Discussing Ukraine’s future development

  • 10 Sep. 2008 - 12 Sep. 2008
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  • Last updated: 05 Jan. 2009 15:10

Twenty-eight experts and officials from Ukraine, NATO, and other European countries and international organizations recently led a number of panel discussions on key issues concerning Ukraine’s future development at the 18th Economic Forum, held 10-12 September 2008 in Krynica, Poland. Over five hundred leading European experts, officials, and politicians participated in these discussions on issues related to Ukraine’s Euro-Atlantic integration and related reforms.

Two high-level panels brought senior officials and parliamentarians into discussions on the impact of Ukraine’s Euro-Atlantic Integration on Central Europe’s development and on the continuing evolution of NATO after Bucharest. Six expert panels addressed a broad spectrum of issues: building Ukraine’s economic prosperity, transforming government ethos, transforming national security and defence, more effective foreign policy, energy security, and defence industry’s Euro-Atlantic future. Assistant Security General for Defence Policy and Planning, Ambassador Jiri Sedivy, linked these reforms to the Forum’s main Focus on Central Europe through his participation, together with former President Lech Walesa, in plenary session that addressed the question: “Where is the Heart of Europe?”

These discussions at the Krynica Economic Forum were organized in the framework of the Partnership Network for Civil Society Expertise Development. This initiative – launched in 2006 under the auspices of the NATO-Ukraine Joint Working Group on Defence Reform – aims to strengthen civil society’s role in defence and security affairs through discussion, networking, and sharing experience.

Key issues

Economic prosperity. The architects of successful Estonian and Slovak economic reforms, former Estonian Prime Minister Mart Laar and former Finance Minister Ivan Miklos, joined representatives from the International Monetary Fund and the NATO Economics Directorate to discuss with Ukrainian parliamentarians and experts the extent to which the lessons of Central European economic development could apply to Ukraine. Panellists generally agreed that Ukraine could benefit from addressing a number of issues – such as structural adjustments, deregulation, and combating corruption – that had been essential for Central European reform. However, these reforms would need to be tailored to Ukraine’s specific needs.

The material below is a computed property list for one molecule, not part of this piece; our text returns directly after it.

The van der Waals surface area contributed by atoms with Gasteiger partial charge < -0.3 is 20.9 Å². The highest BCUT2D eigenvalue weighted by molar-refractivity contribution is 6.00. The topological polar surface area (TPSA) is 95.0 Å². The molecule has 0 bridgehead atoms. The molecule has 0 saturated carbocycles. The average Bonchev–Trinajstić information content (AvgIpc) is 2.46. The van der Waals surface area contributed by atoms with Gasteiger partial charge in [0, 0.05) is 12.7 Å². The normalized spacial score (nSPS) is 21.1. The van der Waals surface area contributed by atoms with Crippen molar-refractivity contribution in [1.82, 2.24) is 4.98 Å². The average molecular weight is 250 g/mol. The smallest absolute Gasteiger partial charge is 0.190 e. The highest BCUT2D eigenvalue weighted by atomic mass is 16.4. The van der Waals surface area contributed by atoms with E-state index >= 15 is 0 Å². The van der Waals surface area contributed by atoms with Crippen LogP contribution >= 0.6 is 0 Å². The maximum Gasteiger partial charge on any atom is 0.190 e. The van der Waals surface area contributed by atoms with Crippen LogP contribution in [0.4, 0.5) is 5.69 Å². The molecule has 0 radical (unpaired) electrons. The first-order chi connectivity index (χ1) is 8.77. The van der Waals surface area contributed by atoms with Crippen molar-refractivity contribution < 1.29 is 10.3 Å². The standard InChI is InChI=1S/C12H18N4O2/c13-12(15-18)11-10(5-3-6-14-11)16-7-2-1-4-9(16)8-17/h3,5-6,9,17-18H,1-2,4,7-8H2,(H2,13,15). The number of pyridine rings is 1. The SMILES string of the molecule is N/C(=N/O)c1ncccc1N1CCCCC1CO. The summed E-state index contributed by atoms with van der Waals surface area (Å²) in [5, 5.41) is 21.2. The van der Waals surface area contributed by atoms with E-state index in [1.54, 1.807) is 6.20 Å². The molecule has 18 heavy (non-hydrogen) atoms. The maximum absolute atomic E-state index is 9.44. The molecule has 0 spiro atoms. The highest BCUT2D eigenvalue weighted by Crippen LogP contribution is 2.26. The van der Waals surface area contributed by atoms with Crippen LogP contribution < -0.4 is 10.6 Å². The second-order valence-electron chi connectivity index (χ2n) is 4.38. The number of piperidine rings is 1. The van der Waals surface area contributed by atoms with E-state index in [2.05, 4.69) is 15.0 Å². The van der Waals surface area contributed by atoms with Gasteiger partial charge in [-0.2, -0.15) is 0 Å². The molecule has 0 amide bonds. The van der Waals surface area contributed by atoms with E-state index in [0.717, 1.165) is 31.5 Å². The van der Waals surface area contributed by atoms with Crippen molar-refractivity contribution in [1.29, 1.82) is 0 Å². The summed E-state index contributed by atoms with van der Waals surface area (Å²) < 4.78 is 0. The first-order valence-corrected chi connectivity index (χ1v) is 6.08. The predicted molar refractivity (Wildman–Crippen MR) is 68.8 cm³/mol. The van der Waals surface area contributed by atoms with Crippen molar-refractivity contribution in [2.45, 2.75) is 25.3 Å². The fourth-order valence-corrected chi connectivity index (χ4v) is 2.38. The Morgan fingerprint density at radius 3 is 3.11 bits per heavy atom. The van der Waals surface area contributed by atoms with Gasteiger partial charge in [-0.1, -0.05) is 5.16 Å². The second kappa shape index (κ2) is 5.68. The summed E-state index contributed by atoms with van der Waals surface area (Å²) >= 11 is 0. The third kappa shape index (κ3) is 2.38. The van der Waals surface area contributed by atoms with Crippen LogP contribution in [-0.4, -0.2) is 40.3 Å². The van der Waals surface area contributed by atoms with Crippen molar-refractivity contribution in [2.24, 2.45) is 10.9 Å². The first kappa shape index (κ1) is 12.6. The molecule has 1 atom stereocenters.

Defence Industry. Industry leaders with experience in joint projects joined officials and parliamentarians to discuss the potential for Ukraine’s defence industry to partner with European or North American firms. Discussion of already-existing cooperation showed that considerable potential exists, but that this also faces a number of barriers. More work needs to be done in building understanding and contacts between industry representatives. In addition, government action could help improve the legal environment to support cooperation.

Democratic Governance. Democratic transitions are about more than elections; they call for a dramatic transformation of the relationship between the leadership of the state and its citizens. Panellists agreed that while much had been done to build a democratic Ukraine, the challenge today is to build state institutions appropriate to a democracy and develop political culture of consensus and compromise.

National Security Transformation. Ukraine’s national security and defence sector is frequently cited as a positive example of Euro-Atlantic reforms. Panellists agreed that the defence ministry continued to set an example of reform within the security sector, although some other institutions, such as the Security Service, had accelerated efforts over the past few years. Yet considerable challenges remain, including ineffective institutions, Soviet-era practices, poor inter-ministerial coordination, and endemic corruption. This required continued focus on democratization, as well as on transformation to meet new security challenges.